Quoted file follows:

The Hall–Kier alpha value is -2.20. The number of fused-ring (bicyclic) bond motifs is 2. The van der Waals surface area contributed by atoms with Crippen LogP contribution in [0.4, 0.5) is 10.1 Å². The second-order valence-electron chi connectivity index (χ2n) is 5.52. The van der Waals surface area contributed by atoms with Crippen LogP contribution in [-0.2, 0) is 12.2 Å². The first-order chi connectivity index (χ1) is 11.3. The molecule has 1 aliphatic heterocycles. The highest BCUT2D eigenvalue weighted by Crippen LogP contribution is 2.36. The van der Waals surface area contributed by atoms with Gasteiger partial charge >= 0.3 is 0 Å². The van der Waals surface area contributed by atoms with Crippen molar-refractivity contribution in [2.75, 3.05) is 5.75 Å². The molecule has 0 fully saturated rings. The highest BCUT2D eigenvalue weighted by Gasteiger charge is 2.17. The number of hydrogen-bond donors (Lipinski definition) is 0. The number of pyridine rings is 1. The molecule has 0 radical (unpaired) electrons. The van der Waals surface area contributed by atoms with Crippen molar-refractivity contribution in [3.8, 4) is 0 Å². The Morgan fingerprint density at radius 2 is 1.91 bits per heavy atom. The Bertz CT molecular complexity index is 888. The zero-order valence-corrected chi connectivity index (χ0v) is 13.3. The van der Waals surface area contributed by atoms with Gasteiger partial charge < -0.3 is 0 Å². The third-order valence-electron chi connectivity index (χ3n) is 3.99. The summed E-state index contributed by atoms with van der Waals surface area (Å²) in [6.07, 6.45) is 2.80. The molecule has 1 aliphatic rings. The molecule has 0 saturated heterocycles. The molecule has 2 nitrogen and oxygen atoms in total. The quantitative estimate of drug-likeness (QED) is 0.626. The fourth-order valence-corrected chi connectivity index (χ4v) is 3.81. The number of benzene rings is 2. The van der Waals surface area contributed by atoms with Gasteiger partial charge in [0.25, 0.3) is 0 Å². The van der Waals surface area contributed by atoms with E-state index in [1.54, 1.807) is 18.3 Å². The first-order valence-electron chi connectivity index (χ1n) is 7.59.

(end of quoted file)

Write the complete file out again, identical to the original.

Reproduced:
The Hall–Kier alpha value is -2.20. The number of fused-ring (bicyclic) bond motifs is 2. The van der Waals surface area contributed by atoms with Crippen LogP contribution in [0.4, 0.5) is 10.1 Å². The second-order valence-electron chi connectivity index (χ2n) is 5.52. The van der Waals surface area contributed by atoms with Crippen LogP contribution in [-0.2, 0) is 12.2 Å². The first-order chi connectivity index (χ1) is 11.3. The molecule has 1 aliphatic heterocycles. The highest BCUT2D eigenvalue weighted by Crippen LogP contribution is 2.36. The van der Waals surface area contributed by atoms with Gasteiger partial charge >= 0.3 is 0 Å². The van der Waals surface area contributed by atoms with Crippen molar-refractivity contribution in [2.75, 3.05) is 5.75 Å². The molecule has 0 fully saturated rings. The highest BCUT2D eigenvalue weighted by Gasteiger charge is 2.17. The number of hydrogen-bond donors (Lipinski definition) is 0. The number of pyridine rings is 1. The molecule has 0 radical (unpaired) electrons. The van der Waals surface area contributed by atoms with Crippen molar-refractivity contribution in [3.8, 4) is 0 Å². The Morgan fingerprint density at radius 2 is 1.91 bits per heavy atom. The Bertz CT molecular complexity index is 888. The zero-order valence-corrected chi connectivity index (χ0v) is 13.3. The van der Waals surface area contributed by atoms with Gasteiger partial charge < -0.3 is 0 Å². The third-order valence-electron chi connectivity index (χ3n) is 3.99. The summed E-state index contributed by atoms with van der Waals surface area (Å²) in [6.07, 6.45) is 2.80. The molecule has 1 aliphatic rings. The molecule has 0 saturated heterocycles. The molecule has 2 nitrogen and oxygen atoms in total. The quantitative estimate of drug-likeness (QED) is 0.626. The fourth-order valence-corrected chi connectivity index (χ4v) is 3.81. The number of benzene rings is 2. The van der Waals surface area contributed by atoms with Gasteiger partial charge in [0.25, 0.3) is 0 Å². The van der Waals surface area contributed by atoms with E-state index in [1.54, 1.807) is 18.3 Å². The first-order valence-electron chi connectivity index (χ1n) is 7.59.